As satellites get smaller and cheaper, space programs in developing countries are getting bigger

“We have lift off.”
“We have lift off.”
Image: Reuters
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The premise of After The Flare, a new space fantasy novel by Deji Bryce Olukotun, is that a solar flare has hit earth and destroyed electricity grids followed by devastating cyber attacks that paralyze all communication. This all sounds plausible until you learn the only functioning space program left on earth is supposed to be in Nigeria.

Of course, the only reason space programs in sub Saharan African countries might seem unlikely is because there’s a common belief developing countries have more pressing priorities with everything from poverty and food security to disease and childhood mortality.  Yet, as a paper published by Harvard Kennedy School (pdf) last month argues, space programs should play a vital role in kickstarting innovation programs in developing countries to address many of these challenges.

The declining costs of smaller satellites along with new applications and  innovations in recent years have made the implementation of space technology attainable for many African nations. In the past, the capital-intensive nature of space projects would have have been considered wasteful for developing countries. But that’s always missed the point the authors say: “Assimilating space technology has the potential to accelerate the attainment of national development goals and further indicates a visionary and technology-savvy society.”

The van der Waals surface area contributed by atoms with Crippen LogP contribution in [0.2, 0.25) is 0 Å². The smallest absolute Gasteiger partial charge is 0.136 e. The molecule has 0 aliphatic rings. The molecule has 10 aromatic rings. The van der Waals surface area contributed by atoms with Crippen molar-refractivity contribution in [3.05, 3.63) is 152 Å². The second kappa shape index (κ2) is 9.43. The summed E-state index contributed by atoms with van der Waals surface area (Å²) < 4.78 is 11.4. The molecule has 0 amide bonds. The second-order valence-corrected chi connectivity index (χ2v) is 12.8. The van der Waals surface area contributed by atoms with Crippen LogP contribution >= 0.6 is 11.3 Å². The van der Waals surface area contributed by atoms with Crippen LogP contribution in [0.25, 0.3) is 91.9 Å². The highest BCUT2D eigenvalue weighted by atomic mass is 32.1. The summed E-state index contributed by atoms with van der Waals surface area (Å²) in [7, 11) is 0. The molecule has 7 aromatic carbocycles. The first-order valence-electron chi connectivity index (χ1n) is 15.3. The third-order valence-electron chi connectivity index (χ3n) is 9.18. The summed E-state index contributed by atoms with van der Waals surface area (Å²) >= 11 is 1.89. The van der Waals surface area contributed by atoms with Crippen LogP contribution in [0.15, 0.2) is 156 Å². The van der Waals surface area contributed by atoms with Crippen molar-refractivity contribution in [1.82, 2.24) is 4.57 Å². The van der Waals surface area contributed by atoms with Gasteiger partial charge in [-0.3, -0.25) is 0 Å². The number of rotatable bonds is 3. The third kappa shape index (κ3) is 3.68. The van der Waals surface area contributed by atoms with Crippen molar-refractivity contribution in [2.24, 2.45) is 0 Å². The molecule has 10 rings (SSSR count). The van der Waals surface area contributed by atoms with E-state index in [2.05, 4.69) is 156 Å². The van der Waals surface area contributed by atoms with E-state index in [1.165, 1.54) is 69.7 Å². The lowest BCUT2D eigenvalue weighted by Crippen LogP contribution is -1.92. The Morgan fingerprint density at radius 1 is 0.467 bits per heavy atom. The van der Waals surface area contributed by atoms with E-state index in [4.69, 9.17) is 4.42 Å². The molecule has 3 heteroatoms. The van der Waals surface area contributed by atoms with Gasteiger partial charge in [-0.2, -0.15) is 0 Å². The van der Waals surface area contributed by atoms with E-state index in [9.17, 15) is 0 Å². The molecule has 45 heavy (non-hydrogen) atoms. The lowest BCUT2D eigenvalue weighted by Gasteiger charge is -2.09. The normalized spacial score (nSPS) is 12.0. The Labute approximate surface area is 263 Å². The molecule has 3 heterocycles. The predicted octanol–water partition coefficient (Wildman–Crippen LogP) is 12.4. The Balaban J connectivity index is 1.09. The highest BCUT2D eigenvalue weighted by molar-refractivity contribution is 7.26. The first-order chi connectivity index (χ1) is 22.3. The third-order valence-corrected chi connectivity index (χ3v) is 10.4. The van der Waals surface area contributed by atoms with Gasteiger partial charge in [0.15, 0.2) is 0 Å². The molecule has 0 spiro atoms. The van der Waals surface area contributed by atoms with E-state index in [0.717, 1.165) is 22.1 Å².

Of the many vital uses of such programs, using satellites to acquire geospatial information and data is near the top of the list. We often talk about the lack of data in African countries and its debilitating impact. But owning your own satellites will provide more timely and accurate information for governments to help with public health, early-warning systems, disaster management and agribusiness decision-making rather buying data off third parties.

But this is not just about the direct uses of satellites and geospatial data but also promoting a home grown culture of innovation where the country develops capabilities and gain technological learning to accelerate development. “By designating funding and resources toward a small satellite and data analysis program, a country can transfer skills and knowledge from a foreign partner to build domestic capabilities in the management and dissemination of data,” write authors, Calestous Juma, Wesley L. Harris and Peter B. Waswa.

Several African countries now have programs in place or are starting them off for these reasons and also for security implementation. South Africa has been a leader on the continent going as far back as the 1950s. Ultimately, even for a relatively humble ambition as launching a small satellite (as against putting a person on the moon), African governments will need to have a nonpolitical, long-term vision and encourage the development of local talent to gain the full benefits of a space program.